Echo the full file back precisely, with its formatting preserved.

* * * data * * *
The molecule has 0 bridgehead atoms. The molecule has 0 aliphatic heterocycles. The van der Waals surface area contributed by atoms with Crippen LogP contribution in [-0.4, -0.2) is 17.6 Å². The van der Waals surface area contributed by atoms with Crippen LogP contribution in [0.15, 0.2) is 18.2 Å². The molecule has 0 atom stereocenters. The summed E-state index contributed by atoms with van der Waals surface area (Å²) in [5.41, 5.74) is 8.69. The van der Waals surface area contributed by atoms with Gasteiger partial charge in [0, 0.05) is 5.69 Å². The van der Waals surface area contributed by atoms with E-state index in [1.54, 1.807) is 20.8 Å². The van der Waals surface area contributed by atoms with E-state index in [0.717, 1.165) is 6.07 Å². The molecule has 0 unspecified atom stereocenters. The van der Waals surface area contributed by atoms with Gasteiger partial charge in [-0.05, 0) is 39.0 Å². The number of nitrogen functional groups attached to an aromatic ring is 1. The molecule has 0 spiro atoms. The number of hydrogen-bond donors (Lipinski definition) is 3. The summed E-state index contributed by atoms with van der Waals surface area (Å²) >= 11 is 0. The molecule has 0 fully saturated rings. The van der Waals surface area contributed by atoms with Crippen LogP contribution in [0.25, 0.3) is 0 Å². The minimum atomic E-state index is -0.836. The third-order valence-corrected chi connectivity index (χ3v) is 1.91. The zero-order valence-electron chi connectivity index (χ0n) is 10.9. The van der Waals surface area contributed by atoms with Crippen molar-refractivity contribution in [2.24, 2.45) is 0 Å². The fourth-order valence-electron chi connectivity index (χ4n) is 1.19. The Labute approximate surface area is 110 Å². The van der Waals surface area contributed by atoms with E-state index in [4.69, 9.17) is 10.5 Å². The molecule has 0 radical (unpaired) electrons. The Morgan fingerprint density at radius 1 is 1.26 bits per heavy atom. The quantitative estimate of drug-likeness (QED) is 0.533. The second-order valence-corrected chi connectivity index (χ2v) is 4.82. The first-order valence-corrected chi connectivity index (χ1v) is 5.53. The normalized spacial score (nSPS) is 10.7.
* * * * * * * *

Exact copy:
The molecule has 0 bridgehead atoms. The molecule has 0 aliphatic heterocycles. The van der Waals surface area contributed by atoms with Crippen LogP contribution in [-0.4, -0.2) is 17.6 Å². The van der Waals surface area contributed by atoms with Crippen LogP contribution in [0.15, 0.2) is 18.2 Å². The molecule has 0 atom stereocenters. The summed E-state index contributed by atoms with van der Waals surface area (Å²) in [5.41, 5.74) is 8.69. The van der Waals surface area contributed by atoms with Gasteiger partial charge in [0, 0.05) is 5.69 Å². The van der Waals surface area contributed by atoms with E-state index in [1.54, 1.807) is 20.8 Å². The van der Waals surface area contributed by atoms with E-state index in [0.717, 1.165) is 6.07 Å². The molecule has 0 unspecified atom stereocenters. The van der Waals surface area contributed by atoms with Gasteiger partial charge in [-0.05, 0) is 39.0 Å². The number of nitrogen functional groups attached to an aromatic ring is 1. The molecule has 0 spiro atoms. The number of hydrogen-bond donors (Lipinski definition) is 3. The summed E-state index contributed by atoms with van der Waals surface area (Å²) >= 11 is 0. The molecule has 0 fully saturated rings. The van der Waals surface area contributed by atoms with Crippen LogP contribution in [0.25, 0.3) is 0 Å². The minimum atomic E-state index is -0.836. The third-order valence-corrected chi connectivity index (χ3v) is 1.91. The zero-order valence-electron chi connectivity index (χ0n) is 10.9. The van der Waals surface area contributed by atoms with Crippen molar-refractivity contribution in [2.24, 2.45) is 0 Å². The fourth-order valence-electron chi connectivity index (χ4n) is 1.19. The Labute approximate surface area is 110 Å². The van der Waals surface area contributed by atoms with E-state index in [4.69, 9.17) is 10.5 Å². The molecule has 0 radical (unpaired) electrons. The Morgan fingerprint density at radius 1 is 1.26 bits per heavy atom. The quantitative estimate of drug-likeness (QED) is 0.533. The second-order valence-corrected chi connectivity index (χ2v) is 4.82. The first-order valence-corrected chi connectivity index (χ1v) is 5.53. The normalized spacial score (nSPS) is 10.7.